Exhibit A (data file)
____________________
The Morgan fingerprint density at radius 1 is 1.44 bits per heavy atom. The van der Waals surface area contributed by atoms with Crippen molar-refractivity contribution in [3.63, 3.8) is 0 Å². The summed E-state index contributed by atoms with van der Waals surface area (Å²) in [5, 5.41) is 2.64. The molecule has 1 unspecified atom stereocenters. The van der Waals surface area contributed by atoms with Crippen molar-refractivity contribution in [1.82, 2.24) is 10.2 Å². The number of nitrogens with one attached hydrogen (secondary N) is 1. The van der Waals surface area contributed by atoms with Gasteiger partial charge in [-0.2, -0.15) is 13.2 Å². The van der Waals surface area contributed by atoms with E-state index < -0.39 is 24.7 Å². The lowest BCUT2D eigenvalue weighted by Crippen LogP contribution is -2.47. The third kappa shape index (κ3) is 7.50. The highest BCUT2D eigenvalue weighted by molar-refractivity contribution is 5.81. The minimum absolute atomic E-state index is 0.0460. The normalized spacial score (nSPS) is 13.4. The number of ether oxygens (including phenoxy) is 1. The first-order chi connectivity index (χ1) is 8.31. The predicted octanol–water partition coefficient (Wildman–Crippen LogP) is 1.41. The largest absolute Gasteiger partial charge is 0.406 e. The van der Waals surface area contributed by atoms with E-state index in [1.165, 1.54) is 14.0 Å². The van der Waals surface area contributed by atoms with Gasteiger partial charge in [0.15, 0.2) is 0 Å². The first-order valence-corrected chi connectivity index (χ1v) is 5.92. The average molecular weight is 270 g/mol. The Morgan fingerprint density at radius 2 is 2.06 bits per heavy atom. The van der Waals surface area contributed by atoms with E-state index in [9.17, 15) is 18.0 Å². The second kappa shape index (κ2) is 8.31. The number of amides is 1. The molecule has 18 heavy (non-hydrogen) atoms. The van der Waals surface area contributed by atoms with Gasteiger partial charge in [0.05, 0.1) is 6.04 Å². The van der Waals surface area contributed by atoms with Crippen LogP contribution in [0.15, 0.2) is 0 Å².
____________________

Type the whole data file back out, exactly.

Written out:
The Morgan fingerprint density at radius 1 is 1.44 bits per heavy atom. The van der Waals surface area contributed by atoms with Crippen molar-refractivity contribution in [3.63, 3.8) is 0 Å². The summed E-state index contributed by atoms with van der Waals surface area (Å²) in [5, 5.41) is 2.64. The molecule has 1 unspecified atom stereocenters. The van der Waals surface area contributed by atoms with Crippen molar-refractivity contribution in [1.82, 2.24) is 10.2 Å². The number of nitrogens with one attached hydrogen (secondary N) is 1. The van der Waals surface area contributed by atoms with Gasteiger partial charge in [-0.2, -0.15) is 13.2 Å². The van der Waals surface area contributed by atoms with E-state index < -0.39 is 24.7 Å². The lowest BCUT2D eigenvalue weighted by Crippen LogP contribution is -2.47. The third kappa shape index (κ3) is 7.50. The highest BCUT2D eigenvalue weighted by molar-refractivity contribution is 5.81. The minimum absolute atomic E-state index is 0.0460. The normalized spacial score (nSPS) is 13.4. The number of ether oxygens (including phenoxy) is 1. The first-order chi connectivity index (χ1) is 8.31. The predicted octanol–water partition coefficient (Wildman–Crippen LogP) is 1.41. The largest absolute Gasteiger partial charge is 0.406 e. The van der Waals surface area contributed by atoms with E-state index in [1.165, 1.54) is 14.0 Å². The van der Waals surface area contributed by atoms with Gasteiger partial charge in [0.15, 0.2) is 0 Å². The first-order valence-corrected chi connectivity index (χ1v) is 5.92. The average molecular weight is 270 g/mol. The Morgan fingerprint density at radius 2 is 2.06 bits per heavy atom. The van der Waals surface area contributed by atoms with E-state index in [9.17, 15) is 18.0 Å². The second kappa shape index (κ2) is 8.31. The number of amides is 1. The molecule has 18 heavy (non-hydrogen) atoms. The van der Waals surface area contributed by atoms with Gasteiger partial charge in [0.05, 0.1) is 6.04 Å². The van der Waals surface area contributed by atoms with Crippen LogP contribution in [0.15, 0.2) is 0 Å².